This International Clinical Trials Day we are sharing the experiences of some of the amazing team who work to support our patients and families who are on clinical trials at Great Ormond Street Hospital (GOSH).
Laura, Research Nurse
Laura did her nursing degree at Keele University and started off as neonatal nurse, caring for premature and sick babies at St Mary’s Hospital in Manchester. She moved to GOSH in 2019 as a Research Nurse in the Clinical Research Facility (CRF).
“My role in research and clinical trials is really varied. I run the study visits, discuss and arrange visits from sponsors, bring patients we have recruited into hospital, checking what’s needed in their trial protocol and what samples they may need to give us.
“Usually the patient’s family will discuss the trail with them and if they are broadly interested, I will discuss the research in more detail and what’s required from them in terms of extra samples and visits. Even if they agree, they have to go through a ‘pre-screening’ step so not everyone can actually be on the trial.
“Clinical trials mean giving families and patients that extra hope when other options are limited. They can change lives and I’ve seen clear examples where it’s made a specific difference and life altering changes. I really like being at the forefront of medicine – that’s what a clinical trial is.”
Hamza, Research Co-ordinator/Honorary Research Associate
Hamza got his BSC in nursing at Palestine College of Nursing and then worked in Jordan as a diabetic foot nurse, and came to UK in late 2017 to do a Masters degree in Global Health and Development at UCL. While at UCL, he learnt about some of the exciting clinical research at GOSH and wanted to get involved. He joined the team in the PICU in 2019 and then joined the CRF as a Research Co-ordinator in 2020.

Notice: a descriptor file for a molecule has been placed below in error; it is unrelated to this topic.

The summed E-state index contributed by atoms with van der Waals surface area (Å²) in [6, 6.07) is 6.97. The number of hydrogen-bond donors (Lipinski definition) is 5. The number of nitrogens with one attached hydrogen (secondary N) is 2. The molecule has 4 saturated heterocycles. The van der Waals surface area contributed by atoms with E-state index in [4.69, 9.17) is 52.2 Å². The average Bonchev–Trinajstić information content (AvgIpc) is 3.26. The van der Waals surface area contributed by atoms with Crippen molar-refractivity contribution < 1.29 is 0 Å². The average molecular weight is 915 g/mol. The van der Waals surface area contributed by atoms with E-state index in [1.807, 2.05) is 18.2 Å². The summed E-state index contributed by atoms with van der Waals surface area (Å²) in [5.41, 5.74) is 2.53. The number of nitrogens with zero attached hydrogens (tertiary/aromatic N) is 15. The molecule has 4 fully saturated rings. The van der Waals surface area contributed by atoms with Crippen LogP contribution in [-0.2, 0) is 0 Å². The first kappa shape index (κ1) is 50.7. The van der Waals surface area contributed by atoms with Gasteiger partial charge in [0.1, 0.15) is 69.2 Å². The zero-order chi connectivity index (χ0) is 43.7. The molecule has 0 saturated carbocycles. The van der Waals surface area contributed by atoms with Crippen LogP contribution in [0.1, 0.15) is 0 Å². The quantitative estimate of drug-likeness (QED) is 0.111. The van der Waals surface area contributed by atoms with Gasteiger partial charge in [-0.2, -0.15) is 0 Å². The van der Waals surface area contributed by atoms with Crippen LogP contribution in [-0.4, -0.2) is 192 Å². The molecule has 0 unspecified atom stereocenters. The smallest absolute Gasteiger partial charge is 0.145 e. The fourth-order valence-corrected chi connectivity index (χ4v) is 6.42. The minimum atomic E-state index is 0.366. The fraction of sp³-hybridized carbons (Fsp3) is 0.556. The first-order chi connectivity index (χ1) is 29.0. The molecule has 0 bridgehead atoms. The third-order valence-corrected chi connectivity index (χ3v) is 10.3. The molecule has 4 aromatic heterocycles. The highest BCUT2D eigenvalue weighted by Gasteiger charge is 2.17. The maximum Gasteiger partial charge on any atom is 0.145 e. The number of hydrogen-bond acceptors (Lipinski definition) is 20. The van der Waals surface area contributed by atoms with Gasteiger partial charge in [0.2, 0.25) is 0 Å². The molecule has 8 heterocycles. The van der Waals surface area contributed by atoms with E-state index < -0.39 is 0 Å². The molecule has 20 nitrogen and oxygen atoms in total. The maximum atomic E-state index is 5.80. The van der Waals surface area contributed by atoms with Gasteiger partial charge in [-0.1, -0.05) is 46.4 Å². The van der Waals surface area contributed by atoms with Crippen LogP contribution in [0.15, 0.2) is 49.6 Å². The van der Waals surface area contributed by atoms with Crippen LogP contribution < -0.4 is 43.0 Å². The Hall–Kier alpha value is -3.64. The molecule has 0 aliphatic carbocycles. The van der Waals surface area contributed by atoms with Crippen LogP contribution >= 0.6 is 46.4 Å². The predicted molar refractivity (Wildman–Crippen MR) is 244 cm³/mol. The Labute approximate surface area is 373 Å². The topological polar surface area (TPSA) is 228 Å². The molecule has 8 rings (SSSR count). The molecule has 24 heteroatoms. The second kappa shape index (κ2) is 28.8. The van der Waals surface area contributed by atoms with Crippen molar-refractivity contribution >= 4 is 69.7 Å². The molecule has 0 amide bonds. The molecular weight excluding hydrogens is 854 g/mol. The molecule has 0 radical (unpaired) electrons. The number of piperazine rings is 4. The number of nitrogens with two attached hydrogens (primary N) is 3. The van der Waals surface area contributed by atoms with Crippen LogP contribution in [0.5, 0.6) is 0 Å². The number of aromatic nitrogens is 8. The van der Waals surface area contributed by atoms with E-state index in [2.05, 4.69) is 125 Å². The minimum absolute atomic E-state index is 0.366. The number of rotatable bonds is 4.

“GOSH is a world-leading children’s hospital and I can’t think of a better place to be involved in research – it makes me so happy to see patients benefit from the work we do.
“For me clinical trials are the only way we can investigate new treatments for complex problems – they are invaluable. It’s in real patients and we can find real answers for them. I am proud playing a more active role in healthcare and scientific discovery. I believe my contribution could help future generations have healthier lives.”
Jinhua, Research Nurse (and patient Ela)
“I initially worked at GOSH on the ward and then climbed the ranks in nursing. Over time you see so many children and some have very limited treatments so we have to think of new ways to help them. When a job as a Research Nurse came up in the team, I jumped at the opportunity to be involved.
“I’ve been at GOSH for over twenty years - I have more-or-less personally infused every single gene therapy patient we’ve ever had here. Working in a clinical trial has allowed me to combine my work as a nurse with delivering the highest standard of care through research – I feel very lucky to be in this position.
“Clinical trials are always a massive piece of team-work, it’s a tremendous effort to bring patients – sometimes from across Europe – to get treatment they may die without. We simply have to do all we can to help.”
Kajal, Senior Clinical Project Manager
“I studied Health Studies at the University of Surrey before working at a local hospital in medical records. Soon after, I found a job in London, initially working at Guy’s and St Thomas’ Hospital and then joined GOSH in 2012 at the Clinical Research Facility as a Data Manager for 3 years. A colleague suggested I apply to be a Clinical Project Manager in the Gene Therapy team about 5 years ago and I haven’t looked back. My role is to help the team with the set-up and management of Gene Therapy trials, including the trial for ADA-SCID.
“Having this role and just knowing that we are saving and changing lives is what motivates us to do our jobs to the best of our ability. We can’t do it alone, though. The patients are so important to the research but the Research and Development team at GOSH, scientists who make the medicine in the GOSH laboratories for these patients and many others in our team have also been pivotal in making our trial a success.”